As day four dawned for the sailors of the Indy, hope was quickly fading. Watching their friends being devoured alive by the frenzied sharks and even witnessing fights as hallucinating sailors turned on one another, it was no wonder despair was sinking in. And so, perhaps it was divine intervention, maybe it was luck, but late morning that fourth day, American pilot Lieutenant Wilbur Gwinn was flying his PV-1 Ventura Bomber when he had trouble with an aerial antenna. Handing control over to his copilot, Gwinn moved to the back of the plane to attempt to fix the equipment. According to Dr. Haynes, Gwinn said his neck got sore hunching over the antenna, so he stretched out in the blister, looked down, and happened to focus his eyes on the water below at just the right moment.
Seeing what he later described as a big black smudge in the water, Gwinn assumed a Japanese submarine was disabled in the ocean below. Excited to finish it off, he took the controls and circled around to drop his bombs on the imagined sub. But as they drew nearer, he realized there were a large number of men bobbing lifelessly in the water. Waggling his plane’s wings to let the men below know he saw them, Gwinn radioed ahead to alert his base on the island of Peleliu. In a stroke of asinine bureaucratic idiocy, the Navy wasted three hours denying there could possibly be a ship’s crew floating in the ocean. Three hours before they ordered rescue be sent. Gwinn dropped what life jackets and canisters of water he had to the survivors, but according to Dr. Haynes the canisters ruptured on impact.
Rather than immediately sending a rescue crew, the Navy ordered a single airplane to do recon. A PBY5A (Patrol Bomber, Y is a manufacturer code) Catalina Seaplane piloted by Lieutenant Adrian Marks took off from the island of Peleliu in search of the disaster site. Marks was under strict orders to look and report only, but when he arrived at the scene, what he saw made him decide to ignore those orders. As he flew overhead, he witnessed a shark attack. According to his daughter, Joan, with whom he shared his story at great length and down to minute details, Marks was gripped with horror as he watched a White Tip shark savagely attack and devour a screaming sailor alive. So he went against standing orders not to land or become actively involved, and turned to land his PBY on the water.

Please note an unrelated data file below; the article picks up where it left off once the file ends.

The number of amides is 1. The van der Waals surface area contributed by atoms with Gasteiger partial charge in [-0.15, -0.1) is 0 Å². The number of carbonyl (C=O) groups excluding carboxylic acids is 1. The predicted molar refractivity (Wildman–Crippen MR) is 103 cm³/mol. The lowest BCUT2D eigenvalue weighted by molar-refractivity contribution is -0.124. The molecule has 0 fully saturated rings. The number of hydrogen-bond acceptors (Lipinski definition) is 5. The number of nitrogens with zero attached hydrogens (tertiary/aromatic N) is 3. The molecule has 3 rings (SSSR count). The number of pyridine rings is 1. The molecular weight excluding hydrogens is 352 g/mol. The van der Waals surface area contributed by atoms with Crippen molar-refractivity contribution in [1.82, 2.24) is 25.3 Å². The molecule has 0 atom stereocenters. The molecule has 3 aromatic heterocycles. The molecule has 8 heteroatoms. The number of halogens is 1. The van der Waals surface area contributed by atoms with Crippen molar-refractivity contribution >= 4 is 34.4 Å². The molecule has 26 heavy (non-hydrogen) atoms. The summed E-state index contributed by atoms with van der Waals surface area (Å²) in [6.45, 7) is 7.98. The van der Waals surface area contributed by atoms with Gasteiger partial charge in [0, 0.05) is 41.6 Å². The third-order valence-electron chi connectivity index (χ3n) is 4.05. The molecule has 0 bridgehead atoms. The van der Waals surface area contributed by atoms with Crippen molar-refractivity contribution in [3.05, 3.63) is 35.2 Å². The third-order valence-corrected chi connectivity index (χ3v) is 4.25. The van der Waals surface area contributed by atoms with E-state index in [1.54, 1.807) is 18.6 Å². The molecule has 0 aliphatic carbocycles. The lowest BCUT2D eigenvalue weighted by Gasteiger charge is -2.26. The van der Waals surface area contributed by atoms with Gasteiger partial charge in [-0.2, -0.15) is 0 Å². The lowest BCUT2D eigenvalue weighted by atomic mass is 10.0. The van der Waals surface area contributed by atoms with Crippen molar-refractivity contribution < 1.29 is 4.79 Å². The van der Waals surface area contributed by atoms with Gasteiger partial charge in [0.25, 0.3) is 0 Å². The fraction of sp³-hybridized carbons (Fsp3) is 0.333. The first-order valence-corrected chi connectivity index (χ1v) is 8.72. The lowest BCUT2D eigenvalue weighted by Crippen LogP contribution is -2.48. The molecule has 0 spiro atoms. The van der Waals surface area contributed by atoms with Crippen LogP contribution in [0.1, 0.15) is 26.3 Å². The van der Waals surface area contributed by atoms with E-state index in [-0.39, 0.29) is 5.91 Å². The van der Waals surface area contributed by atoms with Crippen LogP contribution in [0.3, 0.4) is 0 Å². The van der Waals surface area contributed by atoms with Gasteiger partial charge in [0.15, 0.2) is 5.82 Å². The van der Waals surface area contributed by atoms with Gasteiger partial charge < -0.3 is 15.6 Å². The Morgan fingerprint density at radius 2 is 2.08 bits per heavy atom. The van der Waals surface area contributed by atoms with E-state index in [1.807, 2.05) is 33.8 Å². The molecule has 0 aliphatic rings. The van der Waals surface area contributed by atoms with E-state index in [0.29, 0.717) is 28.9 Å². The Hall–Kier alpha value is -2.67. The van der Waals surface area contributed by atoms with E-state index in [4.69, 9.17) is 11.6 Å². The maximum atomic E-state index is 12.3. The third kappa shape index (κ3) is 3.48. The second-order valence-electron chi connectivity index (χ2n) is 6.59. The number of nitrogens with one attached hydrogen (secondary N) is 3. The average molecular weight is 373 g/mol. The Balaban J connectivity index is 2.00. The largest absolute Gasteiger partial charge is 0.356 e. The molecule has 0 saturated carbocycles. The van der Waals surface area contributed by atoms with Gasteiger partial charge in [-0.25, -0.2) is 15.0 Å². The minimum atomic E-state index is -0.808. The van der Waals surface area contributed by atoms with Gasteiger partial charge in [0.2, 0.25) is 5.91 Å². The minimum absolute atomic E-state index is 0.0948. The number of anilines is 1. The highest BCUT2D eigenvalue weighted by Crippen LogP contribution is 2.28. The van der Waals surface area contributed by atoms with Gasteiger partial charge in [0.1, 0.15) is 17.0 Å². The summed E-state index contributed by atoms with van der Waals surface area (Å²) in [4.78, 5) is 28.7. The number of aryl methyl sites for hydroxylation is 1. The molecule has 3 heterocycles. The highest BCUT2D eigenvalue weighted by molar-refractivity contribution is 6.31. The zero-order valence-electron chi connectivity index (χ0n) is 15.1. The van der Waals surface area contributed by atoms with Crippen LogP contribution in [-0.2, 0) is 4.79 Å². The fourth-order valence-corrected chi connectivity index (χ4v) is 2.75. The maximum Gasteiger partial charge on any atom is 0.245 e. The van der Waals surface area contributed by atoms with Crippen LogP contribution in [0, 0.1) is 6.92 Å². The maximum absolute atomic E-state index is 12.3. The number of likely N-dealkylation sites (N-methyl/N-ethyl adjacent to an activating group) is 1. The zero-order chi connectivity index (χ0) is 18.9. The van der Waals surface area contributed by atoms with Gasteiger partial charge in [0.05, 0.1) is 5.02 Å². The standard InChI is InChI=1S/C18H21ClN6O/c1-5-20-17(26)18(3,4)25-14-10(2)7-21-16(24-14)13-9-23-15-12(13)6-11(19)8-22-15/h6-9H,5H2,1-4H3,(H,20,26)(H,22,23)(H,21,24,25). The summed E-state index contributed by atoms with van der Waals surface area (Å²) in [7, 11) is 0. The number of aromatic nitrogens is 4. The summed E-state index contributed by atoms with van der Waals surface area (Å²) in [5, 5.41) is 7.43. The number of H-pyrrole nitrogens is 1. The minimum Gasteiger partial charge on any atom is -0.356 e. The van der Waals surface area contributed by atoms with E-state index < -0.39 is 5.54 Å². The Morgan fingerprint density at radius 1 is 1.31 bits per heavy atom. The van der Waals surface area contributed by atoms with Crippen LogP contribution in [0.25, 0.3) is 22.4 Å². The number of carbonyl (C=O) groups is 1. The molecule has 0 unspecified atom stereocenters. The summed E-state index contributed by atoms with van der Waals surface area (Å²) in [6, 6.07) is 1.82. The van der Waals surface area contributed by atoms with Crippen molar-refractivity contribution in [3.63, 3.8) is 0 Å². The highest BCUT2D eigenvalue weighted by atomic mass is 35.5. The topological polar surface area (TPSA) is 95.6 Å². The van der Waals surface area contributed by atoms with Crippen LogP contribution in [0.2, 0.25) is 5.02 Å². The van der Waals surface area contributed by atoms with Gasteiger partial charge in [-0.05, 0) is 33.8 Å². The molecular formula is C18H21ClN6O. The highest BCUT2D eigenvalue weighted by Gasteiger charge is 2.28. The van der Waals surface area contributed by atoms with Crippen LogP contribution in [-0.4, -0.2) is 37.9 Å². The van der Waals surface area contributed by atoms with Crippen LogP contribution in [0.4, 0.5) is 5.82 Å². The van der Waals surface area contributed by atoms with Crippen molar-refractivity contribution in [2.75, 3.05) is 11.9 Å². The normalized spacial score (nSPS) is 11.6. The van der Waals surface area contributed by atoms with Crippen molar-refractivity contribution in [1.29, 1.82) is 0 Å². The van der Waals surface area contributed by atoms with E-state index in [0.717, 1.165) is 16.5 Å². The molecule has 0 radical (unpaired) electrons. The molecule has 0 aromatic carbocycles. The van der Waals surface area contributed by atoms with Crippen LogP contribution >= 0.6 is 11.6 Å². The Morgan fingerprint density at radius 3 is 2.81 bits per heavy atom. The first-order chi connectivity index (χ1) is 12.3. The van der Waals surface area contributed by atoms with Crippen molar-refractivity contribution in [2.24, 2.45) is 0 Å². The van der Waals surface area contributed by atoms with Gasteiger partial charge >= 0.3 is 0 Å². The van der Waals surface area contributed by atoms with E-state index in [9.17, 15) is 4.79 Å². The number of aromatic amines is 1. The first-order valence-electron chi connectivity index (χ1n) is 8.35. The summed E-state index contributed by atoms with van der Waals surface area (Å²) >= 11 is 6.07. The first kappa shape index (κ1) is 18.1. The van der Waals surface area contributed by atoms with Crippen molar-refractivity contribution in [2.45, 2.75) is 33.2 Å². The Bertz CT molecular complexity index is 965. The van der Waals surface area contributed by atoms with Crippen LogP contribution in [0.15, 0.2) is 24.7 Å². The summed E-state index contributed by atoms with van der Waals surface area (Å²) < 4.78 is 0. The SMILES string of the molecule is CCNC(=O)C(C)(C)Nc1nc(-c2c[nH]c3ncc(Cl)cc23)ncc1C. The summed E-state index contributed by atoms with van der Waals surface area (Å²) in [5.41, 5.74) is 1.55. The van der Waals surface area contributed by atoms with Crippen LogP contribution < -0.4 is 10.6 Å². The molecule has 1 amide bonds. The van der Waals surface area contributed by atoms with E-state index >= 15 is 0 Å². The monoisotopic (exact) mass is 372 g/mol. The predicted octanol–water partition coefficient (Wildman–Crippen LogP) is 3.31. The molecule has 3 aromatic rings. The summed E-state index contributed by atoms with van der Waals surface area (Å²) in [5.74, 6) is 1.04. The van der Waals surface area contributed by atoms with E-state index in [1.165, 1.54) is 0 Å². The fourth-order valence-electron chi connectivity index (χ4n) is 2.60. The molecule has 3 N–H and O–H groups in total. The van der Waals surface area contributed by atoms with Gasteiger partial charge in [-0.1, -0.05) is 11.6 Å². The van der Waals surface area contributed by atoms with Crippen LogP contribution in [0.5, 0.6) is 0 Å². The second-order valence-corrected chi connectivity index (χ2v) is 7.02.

It was a tricky landing due to the chop of the water, but he managed it by landing in a power-on stall with the tail down and the nose up. Marks remembers rivets popping out of the PBY’s hull from the sheer force of the landing, but he did it. At first he headed for the groups of men, but then he realized there were individuals floating alone all over. Understanding sailors on their own were at far greater risk of being mauled and eaten, Marks taxied the seaplane along while his flight crew pulled sailors aboard. Marks’ heroic actions are all the more astounding when you realize that until one of the oil-covered survivors uttered the word “Indianapolis,” he didn’t know who he was putting himself at risk to help. It could have been, quite literally, anyone, and we were a nation at war.
John Woolston speaks of how the flight crewmember lifting men out of the water was a “short fire-plug of a man” and Italian by descent. In fact, as fate would have it, the man who lifted the sailors out of the water had been a wrestler in high school and continued his body-building to that day. He was the best possible choice for a man to pull dozens of other men out of the water, and he just happened to be aboard Adrian Marks’ PBY. At one point, as the plane taxied towards a man floating alone, the rescuers realized they did not have enough time to make another pass. If they missed him on their first attempt and were forced to circle around, it was clear he would either succumb to the inky depths or be ripped apart by the circling sharks. The Italian reached down into the water as the plane moved by with surprising speed, grabbed the sailor under his arms, and flung him up into the air, over his own head, and into the belly of the plane.